Discuss with Doc: There are some minor surgical risks but most risks are long term. There is a chance for pump failure and also issues with the catheter becoming clogged or having excess tissue growing at the tip. Pumps are best for short term use in terminal cancer. These are always a last resort and are for those patients who require high dose narcotics and are having too many side effects to tolerate oral med. ...Read more
Intrathecal pump: Intrathecal therapy risks may be related to implantation, drug filling, drug side effects and chronic placement within the subarachnoid space. Implant risks may include bleeding, infection, nerve/spinal cord injury, etc. Drug refills may be associated with misplacement & toxicity/overdose. Chronic placement can lead to granuloma formation at the catheter tip resulting neurological deficits. ...Read more
Yes: Intrathecal pain pumps are a 'last resort' treatment for chronic intractable low back pain that is unresponsive to the more conventional therapies. The complications include but ate not limited to infection, catheter breakage, spinal headache, respiratory depression, and tolerance to increasing doses of medication. ...Read more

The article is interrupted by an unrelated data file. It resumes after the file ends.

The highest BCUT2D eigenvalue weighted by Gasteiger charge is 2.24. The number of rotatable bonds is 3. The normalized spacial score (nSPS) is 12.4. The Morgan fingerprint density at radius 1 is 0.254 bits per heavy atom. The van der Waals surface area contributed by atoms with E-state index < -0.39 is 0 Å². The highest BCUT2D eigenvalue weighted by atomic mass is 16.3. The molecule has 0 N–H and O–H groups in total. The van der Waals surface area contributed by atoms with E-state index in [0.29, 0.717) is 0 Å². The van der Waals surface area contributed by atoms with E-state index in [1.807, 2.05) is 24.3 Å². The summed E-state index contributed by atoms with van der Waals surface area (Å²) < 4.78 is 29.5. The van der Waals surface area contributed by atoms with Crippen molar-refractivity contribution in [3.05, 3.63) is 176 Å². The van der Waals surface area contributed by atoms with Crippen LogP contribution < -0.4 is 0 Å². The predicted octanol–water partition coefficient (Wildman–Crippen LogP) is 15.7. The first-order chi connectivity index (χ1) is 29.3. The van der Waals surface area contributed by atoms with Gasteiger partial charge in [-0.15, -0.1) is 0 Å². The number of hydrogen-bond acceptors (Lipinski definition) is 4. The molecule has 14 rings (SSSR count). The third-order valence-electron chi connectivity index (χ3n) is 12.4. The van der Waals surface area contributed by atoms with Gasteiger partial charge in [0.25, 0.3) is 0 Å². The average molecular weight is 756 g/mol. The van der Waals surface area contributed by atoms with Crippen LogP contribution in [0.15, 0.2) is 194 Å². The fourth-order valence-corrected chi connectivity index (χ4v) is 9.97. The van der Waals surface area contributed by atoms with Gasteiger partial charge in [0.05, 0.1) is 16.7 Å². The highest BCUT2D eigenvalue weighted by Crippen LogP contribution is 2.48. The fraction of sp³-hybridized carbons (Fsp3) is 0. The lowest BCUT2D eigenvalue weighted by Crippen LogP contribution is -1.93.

How could I buy an intrathecal pain pump for a critical patient in Venezuela? I beg for your help.
Insertion: Who is going to insert and manage it? It needs to be filled with sterile meds when implanted and then it needs to be refilled every few months. Also the first few months are when dosing changes the most, who would do the adjustments and do they have the external monitor to do it? Even if you got the pump how will you deal with these hurdles? ...Read more
Medtronic website: Your doctor should discuss it with you. The material is also availabe at the website (for patients) and in dvd. ...Read more